Tags from this library: No tags from this library for this title. Log in to add tags.
    average rating: 0.0 (0 votes)
Item type Current location Call number Status Date due Barcode Item holds
Monographie ausleihbar Monographie ausleihbar AWI Potsdam
AWI Lesesaal
AWI G3-19-92460 (Browse shelf) Available 000647998
Total holds: 0

Dissertation Universität Potsdam, Mathematisch-Naturwissenschaftliche Fakultät 2017

Table of Contents
Abstract
Kurzfassung
Abbreviations and nomenclature
1. Introduction
2. Scientific Background
2.1. Permafrost
2.2.Retrogressive Thaw Slumps
2.3. Inputs of Freshwater, Sediment and Carbon into the Canadian Beaufort Sea
3. Study Area
3.1. Regional Setting: Yukon Coast and Herschel Island
3.2. Retrogressive Thaw Slumps
4. Material and Methods
4.1. Field Work
4.1.1. Terrain Photography
4.1.2. Differential Global Positioning System (DGPS)
4.1.3. Light Detection And Ranging (LiDAR) and Digital Elevation Model (DEM)
4.1.4. Micrometeorology
4.1.5. Discharge Measurement
4.1.6. Multiple Regression-Statistical Relationships between Micrometeorological Variables and Discharge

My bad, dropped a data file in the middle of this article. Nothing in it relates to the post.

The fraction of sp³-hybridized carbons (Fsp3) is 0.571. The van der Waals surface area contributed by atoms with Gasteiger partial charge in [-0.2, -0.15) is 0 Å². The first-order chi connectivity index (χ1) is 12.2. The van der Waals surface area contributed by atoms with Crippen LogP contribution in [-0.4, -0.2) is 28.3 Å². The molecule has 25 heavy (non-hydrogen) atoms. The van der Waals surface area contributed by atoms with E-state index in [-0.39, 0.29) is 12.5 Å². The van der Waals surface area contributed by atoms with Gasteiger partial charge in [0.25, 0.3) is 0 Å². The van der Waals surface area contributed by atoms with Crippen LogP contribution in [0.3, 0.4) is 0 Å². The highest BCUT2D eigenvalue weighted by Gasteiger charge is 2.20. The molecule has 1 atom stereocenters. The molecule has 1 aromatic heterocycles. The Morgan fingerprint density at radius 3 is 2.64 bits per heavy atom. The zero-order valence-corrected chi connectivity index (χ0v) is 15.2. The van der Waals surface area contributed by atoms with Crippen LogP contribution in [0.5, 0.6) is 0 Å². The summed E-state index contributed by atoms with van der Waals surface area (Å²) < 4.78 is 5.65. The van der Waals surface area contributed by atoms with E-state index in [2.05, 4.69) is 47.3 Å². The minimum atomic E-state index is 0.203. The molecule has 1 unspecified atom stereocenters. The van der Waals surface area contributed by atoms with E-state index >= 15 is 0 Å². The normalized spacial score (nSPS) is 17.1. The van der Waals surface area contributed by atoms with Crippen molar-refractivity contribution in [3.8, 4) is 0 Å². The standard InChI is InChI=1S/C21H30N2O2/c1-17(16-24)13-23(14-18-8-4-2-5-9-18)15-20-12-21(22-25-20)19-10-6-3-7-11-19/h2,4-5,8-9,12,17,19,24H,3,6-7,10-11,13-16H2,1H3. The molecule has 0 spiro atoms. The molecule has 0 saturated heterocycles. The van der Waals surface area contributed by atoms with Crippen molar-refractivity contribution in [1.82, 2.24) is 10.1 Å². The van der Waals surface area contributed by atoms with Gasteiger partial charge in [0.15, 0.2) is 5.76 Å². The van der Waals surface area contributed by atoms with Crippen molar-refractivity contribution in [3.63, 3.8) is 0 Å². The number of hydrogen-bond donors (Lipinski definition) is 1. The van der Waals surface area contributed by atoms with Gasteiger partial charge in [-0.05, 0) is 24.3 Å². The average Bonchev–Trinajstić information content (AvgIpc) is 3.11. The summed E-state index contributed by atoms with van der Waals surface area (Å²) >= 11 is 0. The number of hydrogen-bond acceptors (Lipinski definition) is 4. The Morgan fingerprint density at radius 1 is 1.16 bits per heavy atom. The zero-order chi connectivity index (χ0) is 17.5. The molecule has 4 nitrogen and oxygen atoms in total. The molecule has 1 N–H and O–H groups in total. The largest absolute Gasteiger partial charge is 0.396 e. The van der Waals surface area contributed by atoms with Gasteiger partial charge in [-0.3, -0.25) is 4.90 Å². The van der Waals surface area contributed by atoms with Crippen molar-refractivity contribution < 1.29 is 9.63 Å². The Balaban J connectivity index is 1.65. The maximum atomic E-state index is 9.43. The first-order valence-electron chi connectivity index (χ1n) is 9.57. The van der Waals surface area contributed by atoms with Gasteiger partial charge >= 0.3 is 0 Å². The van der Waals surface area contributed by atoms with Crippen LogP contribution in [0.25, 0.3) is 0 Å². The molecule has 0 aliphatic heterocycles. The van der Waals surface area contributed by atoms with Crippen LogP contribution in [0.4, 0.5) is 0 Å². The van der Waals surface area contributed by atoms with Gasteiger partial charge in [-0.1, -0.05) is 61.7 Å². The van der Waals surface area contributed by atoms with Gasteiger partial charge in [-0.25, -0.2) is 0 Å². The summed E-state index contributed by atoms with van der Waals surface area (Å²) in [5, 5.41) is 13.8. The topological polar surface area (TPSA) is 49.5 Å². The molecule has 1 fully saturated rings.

4.1.7. Sampling
4.2. Laboratory Analyses
4.2.1. Sedimentological Analyses
4.2.2. Hydrochemical Analyses
4.3. Fluxes of Sediment and (In-) Organic Matter
5. Results
5.1. Field Work
5.1.1. Terrain Photography
5.1.2. Differential Global Positioning System (DGPS)
5.1.3. Light Detecting And Ranging (LiDAR) and Digital Elevation Model (DEM)
5.1.4. Micrometeorology
5.1.5. Discharge
5.1.6. Multiple Regression - Statistical Relationships between Micrometeorology and Discharge
5.2. Laboratory Analyses
5.2.1. Sedimentological Analyses
5.2.2. Hydrochemical Analyses
5.3. Fluxes of Sediment-meltwater
6. Discussion
6.1. Microclimatological and Geomorphological Factors Controlling Discharge
6.1.1. Diurnal Variations
6.1.2. Seasonal Variations
6.2. Contribution of Retrogressive Thaw Slumps to the Sediment Budget of the Yukon Coast
6.2.1. Origin of Outflow Material
6.2.2. Slump D in the Regional Context
6.2.3. Seasonal Sediment Budget Compilation for Slump D
6.2.4. Retrogressive Thaw Slump Occurrence along the Yukon Coast
6.2.5. Input to the Beaufort Sea